In 10 years time men in their late 30s/early 40s may not be as attractive to younger women as they might think. The tables will be turned and there will be more single men than single women competing for women in their 20s. These girls will be choosing ambitious 20 something male graduates, not moribund 40 somethings playboys who, after years of acting the maggot, are in a panic trying to settle down and replicate themselves.

    In my opinion, children are a privilege, not a right. You need a licence to own a dog but any idiot can have a child. Only those who are responsible and financially secure should have children. As it is, the very poor are having children to maximise their welfare payments, and the very rich are having children because they can afford it. Those in between cannot afford children – they are too busy paying off mortgages and other debts.

  9. paddy cullen

    The 1990’s saw similar sizeable decreases in property prices that created much hardship for house owners in the United Kingdom who bought on borrowed money at the height of the bubble. When the property boom of the late 1980’s suddenly began to falter, most people either never noticed or refused to take heed. However, the signs soon became obvious when some began to notice that property was not selling as quickly as it had been. At the time prices continued to edge higher, but there was a distinct slow-down in the numbers of homes being sold and worry soon began to spread. In order to reduce the panic of the homebuyers/owners, the government described the slow down as a healthy breathing space that would permit the boom to continue for many years into the future. By the turn of the 1990’s, the imminent crash was obvious to anybody who cared to look realistically. People with mortgages where defaulting in increasing numbers. Practically everyone who had property in the UK where wiped out unless they acted fairly quickly after the previous price peaks of the late 1980’s. After the collapse of the UK property boom, investment in property lost some of its luster. The illusion of “good old bricks and mortar” was suddenly broken. It would be difficult to convince anyone who had purchased property in the UK around 1990 that property prices could only rise and never fall. It took until 1996 before steady growth reappeared in the housing market. For many, it had been a painful lesson in market economics. For the Conservative Government at the time, it also spelt the beginning of the end of their grasp on power.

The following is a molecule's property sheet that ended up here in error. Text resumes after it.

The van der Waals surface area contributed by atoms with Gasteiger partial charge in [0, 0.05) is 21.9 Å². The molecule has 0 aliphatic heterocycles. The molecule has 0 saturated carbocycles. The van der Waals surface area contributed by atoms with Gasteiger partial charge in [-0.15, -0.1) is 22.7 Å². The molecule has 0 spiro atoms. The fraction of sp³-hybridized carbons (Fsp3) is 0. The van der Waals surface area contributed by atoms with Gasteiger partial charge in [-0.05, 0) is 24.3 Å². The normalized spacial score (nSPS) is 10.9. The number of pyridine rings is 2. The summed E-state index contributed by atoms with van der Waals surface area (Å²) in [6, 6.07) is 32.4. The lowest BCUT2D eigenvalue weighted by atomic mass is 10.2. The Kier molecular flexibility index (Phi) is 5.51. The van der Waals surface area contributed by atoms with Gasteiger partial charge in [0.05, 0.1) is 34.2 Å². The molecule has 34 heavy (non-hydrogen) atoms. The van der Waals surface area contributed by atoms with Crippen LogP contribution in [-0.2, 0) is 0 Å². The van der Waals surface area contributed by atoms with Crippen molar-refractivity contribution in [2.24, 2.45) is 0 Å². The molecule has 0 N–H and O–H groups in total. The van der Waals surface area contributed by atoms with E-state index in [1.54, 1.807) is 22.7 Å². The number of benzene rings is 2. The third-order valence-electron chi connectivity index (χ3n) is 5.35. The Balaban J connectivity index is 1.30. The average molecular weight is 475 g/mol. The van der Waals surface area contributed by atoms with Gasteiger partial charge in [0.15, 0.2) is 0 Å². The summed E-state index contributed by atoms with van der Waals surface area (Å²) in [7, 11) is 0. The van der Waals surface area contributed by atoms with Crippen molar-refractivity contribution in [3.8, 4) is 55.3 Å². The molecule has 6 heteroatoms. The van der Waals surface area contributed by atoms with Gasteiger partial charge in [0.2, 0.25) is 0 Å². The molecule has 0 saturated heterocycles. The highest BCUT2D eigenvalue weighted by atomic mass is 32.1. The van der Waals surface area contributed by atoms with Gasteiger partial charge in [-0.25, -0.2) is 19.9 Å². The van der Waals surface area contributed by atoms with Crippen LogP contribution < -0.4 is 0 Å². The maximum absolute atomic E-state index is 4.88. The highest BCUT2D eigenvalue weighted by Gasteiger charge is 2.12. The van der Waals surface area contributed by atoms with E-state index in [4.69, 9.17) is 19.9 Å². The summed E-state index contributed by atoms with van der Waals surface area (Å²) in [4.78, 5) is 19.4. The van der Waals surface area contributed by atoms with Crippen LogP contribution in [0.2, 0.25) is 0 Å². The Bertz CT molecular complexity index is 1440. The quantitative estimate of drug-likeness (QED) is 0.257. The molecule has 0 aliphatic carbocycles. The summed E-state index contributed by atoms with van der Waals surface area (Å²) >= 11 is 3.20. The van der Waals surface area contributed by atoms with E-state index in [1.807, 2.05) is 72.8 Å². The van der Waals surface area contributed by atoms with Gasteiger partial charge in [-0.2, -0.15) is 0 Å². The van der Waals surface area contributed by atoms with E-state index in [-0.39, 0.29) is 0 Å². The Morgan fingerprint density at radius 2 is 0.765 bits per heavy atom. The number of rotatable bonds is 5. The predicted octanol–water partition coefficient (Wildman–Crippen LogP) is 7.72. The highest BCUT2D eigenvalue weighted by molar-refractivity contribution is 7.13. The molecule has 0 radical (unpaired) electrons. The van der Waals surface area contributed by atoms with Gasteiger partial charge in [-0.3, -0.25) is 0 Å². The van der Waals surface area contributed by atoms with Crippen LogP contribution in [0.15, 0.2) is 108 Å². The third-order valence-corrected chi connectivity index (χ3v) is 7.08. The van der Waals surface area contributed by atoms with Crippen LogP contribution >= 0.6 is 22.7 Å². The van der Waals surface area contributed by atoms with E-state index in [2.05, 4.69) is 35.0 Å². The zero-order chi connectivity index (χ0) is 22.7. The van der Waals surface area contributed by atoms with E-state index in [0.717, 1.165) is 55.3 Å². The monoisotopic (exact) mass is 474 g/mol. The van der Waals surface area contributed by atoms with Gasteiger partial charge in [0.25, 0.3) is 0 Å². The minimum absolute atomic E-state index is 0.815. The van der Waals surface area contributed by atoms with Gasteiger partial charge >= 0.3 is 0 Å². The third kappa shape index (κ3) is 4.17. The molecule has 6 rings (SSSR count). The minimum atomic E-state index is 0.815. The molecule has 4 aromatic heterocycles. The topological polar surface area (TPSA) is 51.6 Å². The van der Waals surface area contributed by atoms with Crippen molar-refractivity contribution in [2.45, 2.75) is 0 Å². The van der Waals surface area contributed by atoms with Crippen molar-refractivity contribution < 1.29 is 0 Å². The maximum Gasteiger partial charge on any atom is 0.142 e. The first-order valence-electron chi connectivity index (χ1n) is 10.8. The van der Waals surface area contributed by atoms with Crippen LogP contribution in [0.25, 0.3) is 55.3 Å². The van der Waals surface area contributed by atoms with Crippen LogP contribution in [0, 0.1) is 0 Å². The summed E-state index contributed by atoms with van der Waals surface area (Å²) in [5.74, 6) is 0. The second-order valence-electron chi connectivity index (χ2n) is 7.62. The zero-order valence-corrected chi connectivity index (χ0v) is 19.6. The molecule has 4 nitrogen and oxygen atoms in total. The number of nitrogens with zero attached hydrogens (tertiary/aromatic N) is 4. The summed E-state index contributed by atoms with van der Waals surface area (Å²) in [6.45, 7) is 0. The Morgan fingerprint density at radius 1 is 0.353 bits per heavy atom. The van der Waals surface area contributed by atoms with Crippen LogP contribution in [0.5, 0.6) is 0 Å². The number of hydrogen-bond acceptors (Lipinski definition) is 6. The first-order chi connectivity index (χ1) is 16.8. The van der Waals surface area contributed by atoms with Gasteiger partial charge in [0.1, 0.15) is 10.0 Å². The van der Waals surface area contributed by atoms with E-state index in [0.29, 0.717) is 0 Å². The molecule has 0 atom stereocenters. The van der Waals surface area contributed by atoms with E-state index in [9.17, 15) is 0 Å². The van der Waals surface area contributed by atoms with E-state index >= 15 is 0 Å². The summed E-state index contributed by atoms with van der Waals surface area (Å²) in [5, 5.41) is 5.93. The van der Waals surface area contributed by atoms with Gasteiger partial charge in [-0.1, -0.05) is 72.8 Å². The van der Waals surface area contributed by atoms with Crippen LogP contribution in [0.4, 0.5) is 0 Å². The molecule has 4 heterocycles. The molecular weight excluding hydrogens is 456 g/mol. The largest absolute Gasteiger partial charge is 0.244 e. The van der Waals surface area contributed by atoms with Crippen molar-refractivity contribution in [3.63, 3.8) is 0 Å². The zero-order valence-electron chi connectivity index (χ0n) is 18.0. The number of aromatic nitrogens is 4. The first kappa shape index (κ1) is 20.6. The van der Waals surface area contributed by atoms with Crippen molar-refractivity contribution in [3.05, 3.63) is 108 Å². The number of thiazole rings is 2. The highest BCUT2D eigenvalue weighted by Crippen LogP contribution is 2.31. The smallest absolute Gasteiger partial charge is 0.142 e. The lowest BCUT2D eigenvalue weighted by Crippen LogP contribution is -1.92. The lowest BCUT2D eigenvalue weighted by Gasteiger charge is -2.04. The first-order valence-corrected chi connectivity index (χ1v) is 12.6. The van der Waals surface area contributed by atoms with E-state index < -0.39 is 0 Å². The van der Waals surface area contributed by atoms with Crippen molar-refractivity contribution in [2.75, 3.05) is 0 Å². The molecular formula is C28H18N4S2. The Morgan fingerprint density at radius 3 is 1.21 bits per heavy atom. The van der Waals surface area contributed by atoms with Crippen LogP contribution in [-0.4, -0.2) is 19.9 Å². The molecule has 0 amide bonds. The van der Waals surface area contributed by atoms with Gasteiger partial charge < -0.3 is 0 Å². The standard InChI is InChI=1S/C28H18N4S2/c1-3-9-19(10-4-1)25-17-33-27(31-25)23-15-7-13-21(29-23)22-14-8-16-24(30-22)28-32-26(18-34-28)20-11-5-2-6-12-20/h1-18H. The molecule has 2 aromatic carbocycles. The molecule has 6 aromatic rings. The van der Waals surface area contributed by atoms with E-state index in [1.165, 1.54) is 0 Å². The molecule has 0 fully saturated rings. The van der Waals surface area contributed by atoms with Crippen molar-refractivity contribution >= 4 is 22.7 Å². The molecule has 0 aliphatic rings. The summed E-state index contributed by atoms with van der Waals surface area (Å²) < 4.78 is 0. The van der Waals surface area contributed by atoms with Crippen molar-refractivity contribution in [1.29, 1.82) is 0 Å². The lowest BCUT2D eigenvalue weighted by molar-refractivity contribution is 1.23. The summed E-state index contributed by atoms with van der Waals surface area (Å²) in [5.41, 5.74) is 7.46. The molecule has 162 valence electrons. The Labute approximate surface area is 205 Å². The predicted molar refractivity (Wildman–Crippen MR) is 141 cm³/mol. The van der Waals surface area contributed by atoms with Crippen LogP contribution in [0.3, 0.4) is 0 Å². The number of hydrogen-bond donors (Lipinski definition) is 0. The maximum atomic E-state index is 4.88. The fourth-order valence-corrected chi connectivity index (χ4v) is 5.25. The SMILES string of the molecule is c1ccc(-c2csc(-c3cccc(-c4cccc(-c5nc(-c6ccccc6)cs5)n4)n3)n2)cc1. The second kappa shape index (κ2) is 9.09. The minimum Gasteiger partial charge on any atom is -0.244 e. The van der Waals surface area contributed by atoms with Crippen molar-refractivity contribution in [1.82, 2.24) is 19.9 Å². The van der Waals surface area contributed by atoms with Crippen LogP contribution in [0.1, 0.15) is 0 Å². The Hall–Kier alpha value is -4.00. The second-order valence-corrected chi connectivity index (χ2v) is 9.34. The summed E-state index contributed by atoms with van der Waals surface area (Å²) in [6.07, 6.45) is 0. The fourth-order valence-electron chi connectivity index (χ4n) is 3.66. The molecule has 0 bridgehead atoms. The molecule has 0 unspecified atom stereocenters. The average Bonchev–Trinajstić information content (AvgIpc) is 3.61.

10. paddy cullen

    P.S There is one big difference between what is happening in the UK and what is currently happening in Ireland, the fact is that Ireland is facing a housing slump with higher and not lower interest rates. No country in the world has ever faced the prospect of negative equity and a falling housing market without the cushion of falling interest rates.